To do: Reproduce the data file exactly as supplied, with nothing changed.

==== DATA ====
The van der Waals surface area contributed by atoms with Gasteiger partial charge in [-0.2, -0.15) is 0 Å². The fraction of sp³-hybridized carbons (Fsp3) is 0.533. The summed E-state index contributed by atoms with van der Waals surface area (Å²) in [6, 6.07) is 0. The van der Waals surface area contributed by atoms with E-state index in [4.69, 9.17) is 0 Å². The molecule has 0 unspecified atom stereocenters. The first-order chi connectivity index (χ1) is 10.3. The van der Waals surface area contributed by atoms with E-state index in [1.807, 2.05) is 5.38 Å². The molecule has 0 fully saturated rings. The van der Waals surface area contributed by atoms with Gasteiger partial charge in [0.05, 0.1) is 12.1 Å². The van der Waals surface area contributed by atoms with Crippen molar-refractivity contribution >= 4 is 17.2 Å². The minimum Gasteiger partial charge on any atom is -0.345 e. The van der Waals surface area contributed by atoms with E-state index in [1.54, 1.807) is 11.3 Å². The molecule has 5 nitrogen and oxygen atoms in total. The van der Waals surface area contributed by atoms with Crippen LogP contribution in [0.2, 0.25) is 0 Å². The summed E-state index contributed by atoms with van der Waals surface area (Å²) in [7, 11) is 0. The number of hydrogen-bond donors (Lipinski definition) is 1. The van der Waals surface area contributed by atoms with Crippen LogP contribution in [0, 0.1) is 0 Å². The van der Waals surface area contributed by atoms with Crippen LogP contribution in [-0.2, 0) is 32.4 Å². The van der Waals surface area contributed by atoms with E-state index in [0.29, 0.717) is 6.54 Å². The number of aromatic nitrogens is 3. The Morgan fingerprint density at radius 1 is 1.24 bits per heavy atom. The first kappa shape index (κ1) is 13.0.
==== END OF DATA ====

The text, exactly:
The van der Waals surface area contributed by atoms with Gasteiger partial charge in [-0.2, -0.15) is 0 Å². The fraction of sp³-hybridized carbons (Fsp3) is 0.533. The summed E-state index contributed by atoms with van der Waals surface area (Å²) in [6, 6.07) is 0. The van der Waals surface area contributed by atoms with E-state index in [4.69, 9.17) is 0 Å². The molecule has 0 unspecified atom stereocenters. The first-order chi connectivity index (χ1) is 10.3. The van der Waals surface area contributed by atoms with E-state index in [1.807, 2.05) is 5.38 Å². The molecule has 0 fully saturated rings. The van der Waals surface area contributed by atoms with Gasteiger partial charge in [0.05, 0.1) is 12.1 Å². The van der Waals surface area contributed by atoms with Crippen molar-refractivity contribution >= 4 is 17.2 Å². The minimum Gasteiger partial charge on any atom is -0.345 e. The van der Waals surface area contributed by atoms with E-state index in [1.54, 1.807) is 11.3 Å². The molecule has 5 nitrogen and oxygen atoms in total. The van der Waals surface area contributed by atoms with Crippen LogP contribution in [0.2, 0.25) is 0 Å². The summed E-state index contributed by atoms with van der Waals surface area (Å²) in [7, 11) is 0. The number of hydrogen-bond donors (Lipinski definition) is 1. The van der Waals surface area contributed by atoms with Crippen LogP contribution in [0, 0.1) is 0 Å². The van der Waals surface area contributed by atoms with Crippen LogP contribution in [-0.2, 0) is 32.4 Å². The van der Waals surface area contributed by atoms with E-state index in [0.29, 0.717) is 6.54 Å². The number of aromatic nitrogens is 3. The Morgan fingerprint density at radius 1 is 1.24 bits per heavy atom. The first kappa shape index (κ1) is 13.0.